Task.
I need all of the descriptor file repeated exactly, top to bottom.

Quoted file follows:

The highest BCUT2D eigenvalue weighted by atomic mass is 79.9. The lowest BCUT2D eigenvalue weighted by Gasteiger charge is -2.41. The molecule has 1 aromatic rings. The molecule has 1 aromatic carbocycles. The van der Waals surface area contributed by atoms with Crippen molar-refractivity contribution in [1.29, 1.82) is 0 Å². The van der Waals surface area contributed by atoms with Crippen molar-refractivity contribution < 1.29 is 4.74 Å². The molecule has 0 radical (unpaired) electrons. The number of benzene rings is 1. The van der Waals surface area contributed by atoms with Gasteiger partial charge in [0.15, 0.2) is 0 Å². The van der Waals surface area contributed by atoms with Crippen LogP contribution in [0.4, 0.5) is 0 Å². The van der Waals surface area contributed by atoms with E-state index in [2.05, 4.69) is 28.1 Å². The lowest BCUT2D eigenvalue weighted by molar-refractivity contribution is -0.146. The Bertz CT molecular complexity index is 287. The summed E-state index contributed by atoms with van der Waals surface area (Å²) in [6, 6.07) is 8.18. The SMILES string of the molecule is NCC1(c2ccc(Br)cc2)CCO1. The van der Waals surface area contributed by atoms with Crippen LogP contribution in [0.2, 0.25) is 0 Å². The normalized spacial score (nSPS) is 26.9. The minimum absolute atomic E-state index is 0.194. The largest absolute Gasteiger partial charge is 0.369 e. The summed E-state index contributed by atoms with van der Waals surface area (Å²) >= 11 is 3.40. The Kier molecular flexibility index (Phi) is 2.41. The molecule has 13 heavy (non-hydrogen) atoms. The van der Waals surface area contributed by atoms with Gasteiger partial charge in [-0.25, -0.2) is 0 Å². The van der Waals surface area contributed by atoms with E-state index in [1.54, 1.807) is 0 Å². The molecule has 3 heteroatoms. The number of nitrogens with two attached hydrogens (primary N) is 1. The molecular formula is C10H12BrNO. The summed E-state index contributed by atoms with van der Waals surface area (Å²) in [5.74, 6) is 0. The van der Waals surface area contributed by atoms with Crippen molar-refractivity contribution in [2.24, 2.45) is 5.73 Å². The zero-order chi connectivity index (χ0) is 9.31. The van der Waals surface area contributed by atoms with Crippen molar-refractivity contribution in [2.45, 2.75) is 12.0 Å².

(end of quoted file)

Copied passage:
The highest BCUT2D eigenvalue weighted by atomic mass is 79.9. The lowest BCUT2D eigenvalue weighted by Gasteiger charge is -2.41. The molecule has 1 aromatic rings. The molecule has 1 aromatic carbocycles. The van der Waals surface area contributed by atoms with Crippen molar-refractivity contribution in [1.29, 1.82) is 0 Å². The van der Waals surface area contributed by atoms with Crippen molar-refractivity contribution < 1.29 is 4.74 Å². The molecule has 0 radical (unpaired) electrons. The number of benzene rings is 1. The van der Waals surface area contributed by atoms with Gasteiger partial charge in [0.15, 0.2) is 0 Å². The van der Waals surface area contributed by atoms with Crippen LogP contribution in [0.4, 0.5) is 0 Å². The van der Waals surface area contributed by atoms with E-state index in [2.05, 4.69) is 28.1 Å². The lowest BCUT2D eigenvalue weighted by molar-refractivity contribution is -0.146. The Bertz CT molecular complexity index is 287. The summed E-state index contributed by atoms with van der Waals surface area (Å²) in [6, 6.07) is 8.18. The SMILES string of the molecule is NCC1(c2ccc(Br)cc2)CCO1. The van der Waals surface area contributed by atoms with Crippen LogP contribution in [0.2, 0.25) is 0 Å². The normalized spacial score (nSPS) is 26.9. The minimum absolute atomic E-state index is 0.194. The largest absolute Gasteiger partial charge is 0.369 e. The summed E-state index contributed by atoms with van der Waals surface area (Å²) >= 11 is 3.40. The Kier molecular flexibility index (Phi) is 2.41. The molecule has 13 heavy (non-hydrogen) atoms. The van der Waals surface area contributed by atoms with Gasteiger partial charge in [-0.25, -0.2) is 0 Å². The van der Waals surface area contributed by atoms with E-state index in [1.54, 1.807) is 0 Å². The molecule has 3 heteroatoms. The number of nitrogens with two attached hydrogens (primary N) is 1. The molecular formula is C10H12BrNO. The summed E-state index contributed by atoms with van der Waals surface area (Å²) in [5.74, 6) is 0. The van der Waals surface area contributed by atoms with Crippen molar-refractivity contribution in [2.24, 2.45) is 5.73 Å². The zero-order chi connectivity index (χ0) is 9.31. The van der Waals surface area contributed by atoms with Crippen molar-refractivity contribution in [2.45, 2.75) is 12.0 Å².